#MorrisonsMum Bank Holiday Lunch


roast lamb 2


 ‘Cook a Bank Holiday meal for your family,’ said BritMums.
‘Share your recipes with us,’ they asked.
‘Let us know how much it cost,’ they reminded.

Let’s be honest, who can resist a roast leg of lamb? Except people who don’t eat lamb. And vegetarians. But not us: lamb is this family’s default Sunday Roast, and last weekend was no exception.  Our leg of lamb from Morrisons was carefully selected by John The Butcher, and it was absolutely perfect.  It was served with Jersey Royals, steamed spring greens and brocolli, and I am pleased to report that all plates were cleared. Twice.

In honour of the occasion, I also threw in a starter and a dessert: namely a beetroot tarte tatin with goat’s cheese and rocket, and a tarte au citron with raspberries. Both of these can be made ahead and frozen, which makes life so much simpler when trying to juggle a roast dinner.

‘The cost of your meal?’ I hear you ask. Are you ready for the maths? Here goes….

The main expense was the 2kg leg of lamb, at  £20.58. The accompanying vegetables were a total of £5.78.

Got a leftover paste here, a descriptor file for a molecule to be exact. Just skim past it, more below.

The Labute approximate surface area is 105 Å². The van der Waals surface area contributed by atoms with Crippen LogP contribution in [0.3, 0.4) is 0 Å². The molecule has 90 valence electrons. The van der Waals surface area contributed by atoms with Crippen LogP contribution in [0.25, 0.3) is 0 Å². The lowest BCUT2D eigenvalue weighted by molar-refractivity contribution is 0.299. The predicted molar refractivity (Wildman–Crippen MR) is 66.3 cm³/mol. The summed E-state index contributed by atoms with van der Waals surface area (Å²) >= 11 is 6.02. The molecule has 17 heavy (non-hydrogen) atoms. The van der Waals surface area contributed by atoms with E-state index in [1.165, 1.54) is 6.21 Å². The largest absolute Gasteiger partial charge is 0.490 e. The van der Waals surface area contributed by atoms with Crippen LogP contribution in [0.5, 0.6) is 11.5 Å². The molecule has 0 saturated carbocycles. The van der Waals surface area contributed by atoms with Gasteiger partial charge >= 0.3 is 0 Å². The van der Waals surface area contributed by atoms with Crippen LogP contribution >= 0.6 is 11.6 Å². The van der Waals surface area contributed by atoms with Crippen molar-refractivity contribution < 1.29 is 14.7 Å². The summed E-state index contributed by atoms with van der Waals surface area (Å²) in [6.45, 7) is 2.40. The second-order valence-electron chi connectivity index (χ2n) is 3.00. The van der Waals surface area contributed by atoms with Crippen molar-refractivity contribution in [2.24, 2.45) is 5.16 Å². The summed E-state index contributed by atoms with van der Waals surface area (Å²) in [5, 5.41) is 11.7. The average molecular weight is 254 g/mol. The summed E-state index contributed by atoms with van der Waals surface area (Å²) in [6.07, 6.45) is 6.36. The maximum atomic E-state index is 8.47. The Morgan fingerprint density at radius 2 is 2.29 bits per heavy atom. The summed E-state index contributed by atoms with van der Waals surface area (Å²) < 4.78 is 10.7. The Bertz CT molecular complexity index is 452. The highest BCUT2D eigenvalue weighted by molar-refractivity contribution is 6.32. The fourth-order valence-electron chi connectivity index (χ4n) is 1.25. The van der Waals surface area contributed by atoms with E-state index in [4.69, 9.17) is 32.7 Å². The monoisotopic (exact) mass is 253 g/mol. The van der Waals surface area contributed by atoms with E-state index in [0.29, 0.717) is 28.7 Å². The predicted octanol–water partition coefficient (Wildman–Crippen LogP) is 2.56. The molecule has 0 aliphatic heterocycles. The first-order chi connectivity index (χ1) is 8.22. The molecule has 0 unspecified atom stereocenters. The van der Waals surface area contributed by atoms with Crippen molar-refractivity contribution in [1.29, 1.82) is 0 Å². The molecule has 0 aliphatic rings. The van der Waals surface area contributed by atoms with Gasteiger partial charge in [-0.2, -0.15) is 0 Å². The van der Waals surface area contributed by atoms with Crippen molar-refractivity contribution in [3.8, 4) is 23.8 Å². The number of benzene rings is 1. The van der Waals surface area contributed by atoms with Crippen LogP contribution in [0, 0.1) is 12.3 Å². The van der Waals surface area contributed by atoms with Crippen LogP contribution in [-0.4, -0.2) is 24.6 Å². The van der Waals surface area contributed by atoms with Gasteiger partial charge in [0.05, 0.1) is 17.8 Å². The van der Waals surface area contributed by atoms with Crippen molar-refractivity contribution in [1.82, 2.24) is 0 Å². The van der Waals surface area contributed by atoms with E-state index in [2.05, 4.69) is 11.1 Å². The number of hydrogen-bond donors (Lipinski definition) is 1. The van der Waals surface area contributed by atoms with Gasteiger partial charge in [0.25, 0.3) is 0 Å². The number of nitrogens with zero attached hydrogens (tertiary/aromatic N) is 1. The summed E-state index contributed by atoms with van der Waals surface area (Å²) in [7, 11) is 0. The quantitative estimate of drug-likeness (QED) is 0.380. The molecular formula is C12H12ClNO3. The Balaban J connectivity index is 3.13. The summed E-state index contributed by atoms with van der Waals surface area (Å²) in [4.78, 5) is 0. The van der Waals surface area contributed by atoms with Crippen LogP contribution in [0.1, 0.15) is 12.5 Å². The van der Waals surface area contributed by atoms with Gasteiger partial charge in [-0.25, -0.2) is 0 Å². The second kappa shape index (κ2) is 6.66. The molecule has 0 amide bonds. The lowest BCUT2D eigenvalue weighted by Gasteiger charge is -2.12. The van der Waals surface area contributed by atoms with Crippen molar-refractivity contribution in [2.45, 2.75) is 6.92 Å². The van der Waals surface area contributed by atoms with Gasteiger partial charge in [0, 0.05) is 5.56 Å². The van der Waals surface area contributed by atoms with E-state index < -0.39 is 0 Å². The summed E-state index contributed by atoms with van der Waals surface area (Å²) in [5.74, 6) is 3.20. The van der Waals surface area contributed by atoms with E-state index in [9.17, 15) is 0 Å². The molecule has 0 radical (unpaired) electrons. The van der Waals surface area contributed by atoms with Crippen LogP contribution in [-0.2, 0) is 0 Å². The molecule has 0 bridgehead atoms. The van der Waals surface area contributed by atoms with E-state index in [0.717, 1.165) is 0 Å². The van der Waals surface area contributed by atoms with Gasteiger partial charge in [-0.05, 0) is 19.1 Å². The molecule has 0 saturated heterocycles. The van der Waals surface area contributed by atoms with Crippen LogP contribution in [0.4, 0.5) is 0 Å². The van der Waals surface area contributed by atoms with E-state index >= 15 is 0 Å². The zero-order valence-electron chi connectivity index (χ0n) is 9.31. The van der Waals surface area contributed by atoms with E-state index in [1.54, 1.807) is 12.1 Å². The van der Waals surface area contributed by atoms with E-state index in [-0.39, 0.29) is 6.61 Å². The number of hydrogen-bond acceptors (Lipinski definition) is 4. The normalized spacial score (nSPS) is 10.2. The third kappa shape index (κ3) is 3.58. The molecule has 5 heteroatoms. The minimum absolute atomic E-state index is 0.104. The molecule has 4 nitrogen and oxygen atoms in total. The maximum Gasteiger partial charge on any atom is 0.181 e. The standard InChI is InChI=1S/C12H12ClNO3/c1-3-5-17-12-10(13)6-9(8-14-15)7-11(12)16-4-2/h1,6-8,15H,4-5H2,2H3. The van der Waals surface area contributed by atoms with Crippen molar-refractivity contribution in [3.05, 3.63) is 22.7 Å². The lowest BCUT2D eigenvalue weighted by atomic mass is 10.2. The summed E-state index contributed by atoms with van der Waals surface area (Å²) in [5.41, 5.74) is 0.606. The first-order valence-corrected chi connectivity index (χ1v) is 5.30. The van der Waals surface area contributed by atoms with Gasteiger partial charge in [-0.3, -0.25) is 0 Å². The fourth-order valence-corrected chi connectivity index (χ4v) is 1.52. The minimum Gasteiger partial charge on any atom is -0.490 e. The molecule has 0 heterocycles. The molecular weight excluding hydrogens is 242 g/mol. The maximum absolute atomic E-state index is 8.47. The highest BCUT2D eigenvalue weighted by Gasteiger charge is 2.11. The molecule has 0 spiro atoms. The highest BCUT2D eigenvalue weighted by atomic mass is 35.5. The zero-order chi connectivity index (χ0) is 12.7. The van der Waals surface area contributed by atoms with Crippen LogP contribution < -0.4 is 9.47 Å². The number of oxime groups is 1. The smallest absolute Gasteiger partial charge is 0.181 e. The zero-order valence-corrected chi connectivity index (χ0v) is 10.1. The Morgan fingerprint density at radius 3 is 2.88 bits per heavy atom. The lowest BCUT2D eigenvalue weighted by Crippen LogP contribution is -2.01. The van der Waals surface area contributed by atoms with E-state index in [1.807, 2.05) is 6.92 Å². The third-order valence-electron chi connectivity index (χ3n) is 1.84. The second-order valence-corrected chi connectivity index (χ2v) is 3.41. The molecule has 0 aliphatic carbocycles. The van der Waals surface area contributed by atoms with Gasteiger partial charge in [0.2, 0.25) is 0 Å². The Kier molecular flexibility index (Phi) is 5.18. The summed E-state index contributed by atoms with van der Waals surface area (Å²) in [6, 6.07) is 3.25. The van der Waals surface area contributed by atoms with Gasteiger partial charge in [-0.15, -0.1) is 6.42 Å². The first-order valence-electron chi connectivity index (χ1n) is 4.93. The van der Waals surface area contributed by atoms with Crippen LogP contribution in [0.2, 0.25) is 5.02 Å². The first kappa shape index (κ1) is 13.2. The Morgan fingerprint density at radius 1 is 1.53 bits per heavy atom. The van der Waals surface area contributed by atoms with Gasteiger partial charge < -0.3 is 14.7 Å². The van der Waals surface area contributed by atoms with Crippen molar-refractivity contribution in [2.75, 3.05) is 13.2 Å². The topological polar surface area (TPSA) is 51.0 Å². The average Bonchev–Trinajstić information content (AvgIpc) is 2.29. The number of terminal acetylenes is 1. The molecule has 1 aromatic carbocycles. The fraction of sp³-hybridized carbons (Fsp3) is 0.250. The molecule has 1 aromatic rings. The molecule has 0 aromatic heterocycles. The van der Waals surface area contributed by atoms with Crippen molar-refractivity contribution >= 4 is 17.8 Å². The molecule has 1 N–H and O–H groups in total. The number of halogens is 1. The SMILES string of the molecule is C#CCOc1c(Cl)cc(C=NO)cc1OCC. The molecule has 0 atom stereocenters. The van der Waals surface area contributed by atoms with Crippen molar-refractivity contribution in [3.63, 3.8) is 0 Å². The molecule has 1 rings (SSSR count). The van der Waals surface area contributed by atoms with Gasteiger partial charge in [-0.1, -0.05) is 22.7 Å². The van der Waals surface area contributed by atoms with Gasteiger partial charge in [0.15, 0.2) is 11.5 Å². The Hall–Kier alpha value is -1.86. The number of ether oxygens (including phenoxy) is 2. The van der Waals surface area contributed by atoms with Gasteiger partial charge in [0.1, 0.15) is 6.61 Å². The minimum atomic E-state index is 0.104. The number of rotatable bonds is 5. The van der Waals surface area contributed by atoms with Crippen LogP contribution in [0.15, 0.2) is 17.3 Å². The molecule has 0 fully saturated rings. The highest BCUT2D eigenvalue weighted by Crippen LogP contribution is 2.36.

The starter ingredients cost just £4.35, plus a few store cupboard ingredients such as sugar and sherry vinegar.

The dessert came in at £3.68, again plus some plain flour, butter and eggs I already had.

The entire meal for 9 adults cost a stunning £3.82 per person. What a bargain!

So, now the maths is out of the way, on to the more interesting subject of the recipes.

Beetroot Tarte Tatin with Goat’s Cheese& Rocket

Serves 8, cost per serving (including ingredients already bought, approx £1


beetroot tatin q This is a superb starter, but also an amazing lunch for four people. It can be made a day ahead and heated up, or frozen until needed. The trick is to leave it in the tin until you are actually going to serve it. Ideally it should be cooked in an oven-proof frying pan, but as I usually freeze it, I make it in a loose-bottomed flan tin.


75g caster sugar

40g butter

sea salt & black pepper

2 tbsp sherry vinegar

1 tbsp runny honey

a few sprigs of Thyme

3 lge cooked beetroots (either pre-cooked or roasted, peeled and cooled. Absolutely NOT pickled!)

puff pastry (I used approx 300g)

Goat’s cheese and rocket to serve


(If using an oven-proof frying pan, cook the entire tarte in that, right from the initial stage)

Heat the sugar in a heavy pan – keep it over a medium heat but stir continually, until it has dissolved. Add a good pinch of salt, the butter and the sherry vinegar, along with the leaves from a couple of Thyme sprigs. The caramel will start to go foamy.

Continue heating and stirring until it has gone a nice deep brown. Remove from the heat and pour into a tin lined with greaseproof paper (make sure the paper goes up beyond the top of the tin to retain any caramel that might try to climb out during the cooking process).

Thickly slice the beetroot and arrange carefully on top of the caramel, working round the tin in a spiral pattern. Fill in any gaps with the smaller slices. Season with salt and pepper.